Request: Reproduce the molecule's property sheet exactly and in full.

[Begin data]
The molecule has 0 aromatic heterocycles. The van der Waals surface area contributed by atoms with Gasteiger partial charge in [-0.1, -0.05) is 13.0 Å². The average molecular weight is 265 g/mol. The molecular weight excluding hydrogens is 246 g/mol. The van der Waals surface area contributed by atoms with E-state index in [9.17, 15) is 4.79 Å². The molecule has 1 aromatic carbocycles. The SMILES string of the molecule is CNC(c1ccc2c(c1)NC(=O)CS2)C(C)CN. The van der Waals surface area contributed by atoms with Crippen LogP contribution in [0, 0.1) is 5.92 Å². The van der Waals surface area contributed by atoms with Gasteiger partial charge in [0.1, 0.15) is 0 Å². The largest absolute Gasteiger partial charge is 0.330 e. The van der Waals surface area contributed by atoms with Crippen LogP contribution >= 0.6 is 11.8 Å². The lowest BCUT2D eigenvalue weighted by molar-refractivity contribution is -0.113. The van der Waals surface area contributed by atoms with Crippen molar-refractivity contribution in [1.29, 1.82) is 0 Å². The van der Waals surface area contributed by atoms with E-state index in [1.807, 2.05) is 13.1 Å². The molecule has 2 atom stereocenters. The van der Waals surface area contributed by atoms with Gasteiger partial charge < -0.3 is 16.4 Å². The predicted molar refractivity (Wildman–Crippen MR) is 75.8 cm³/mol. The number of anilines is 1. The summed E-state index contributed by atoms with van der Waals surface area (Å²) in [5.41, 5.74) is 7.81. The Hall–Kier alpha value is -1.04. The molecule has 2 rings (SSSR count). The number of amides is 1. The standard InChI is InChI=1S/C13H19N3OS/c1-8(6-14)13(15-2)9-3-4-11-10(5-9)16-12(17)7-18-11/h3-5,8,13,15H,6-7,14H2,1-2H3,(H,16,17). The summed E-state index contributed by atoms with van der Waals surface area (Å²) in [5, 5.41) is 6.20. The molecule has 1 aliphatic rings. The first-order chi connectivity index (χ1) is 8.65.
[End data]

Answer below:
The molecule has 0 aromatic heterocycles. The van der Waals surface area contributed by atoms with Gasteiger partial charge in [-0.1, -0.05) is 13.0 Å². The average molecular weight is 265 g/mol. The molecular weight excluding hydrogens is 246 g/mol. The van der Waals surface area contributed by atoms with E-state index in [9.17, 15) is 4.79 Å². The molecule has 1 aromatic carbocycles. The SMILES string of the molecule is CNC(c1ccc2c(c1)NC(=O)CS2)C(C)CN. The van der Waals surface area contributed by atoms with Crippen LogP contribution in [0, 0.1) is 5.92 Å². The van der Waals surface area contributed by atoms with Gasteiger partial charge in [0.1, 0.15) is 0 Å². The largest absolute Gasteiger partial charge is 0.330 e. The van der Waals surface area contributed by atoms with Crippen LogP contribution >= 0.6 is 11.8 Å². The lowest BCUT2D eigenvalue weighted by molar-refractivity contribution is -0.113. The van der Waals surface area contributed by atoms with Crippen molar-refractivity contribution in [1.29, 1.82) is 0 Å². The van der Waals surface area contributed by atoms with E-state index in [1.807, 2.05) is 13.1 Å². The molecule has 2 atom stereocenters. The van der Waals surface area contributed by atoms with Gasteiger partial charge < -0.3 is 16.4 Å². The predicted molar refractivity (Wildman–Crippen MR) is 75.8 cm³/mol. The number of anilines is 1. The summed E-state index contributed by atoms with van der Waals surface area (Å²) in [5.41, 5.74) is 7.81. The Hall–Kier alpha value is -1.04. The molecule has 2 rings (SSSR count). The number of amides is 1. The standard InChI is InChI=1S/C13H19N3OS/c1-8(6-14)13(15-2)9-3-4-11-10(5-9)16-12(17)7-18-11/h3-5,8,13,15H,6-7,14H2,1-2H3,(H,16,17). The summed E-state index contributed by atoms with van der Waals surface area (Å²) in [5, 5.41) is 6.20. The molecule has 1 aliphatic rings. The first-order chi connectivity index (χ1) is 8.65.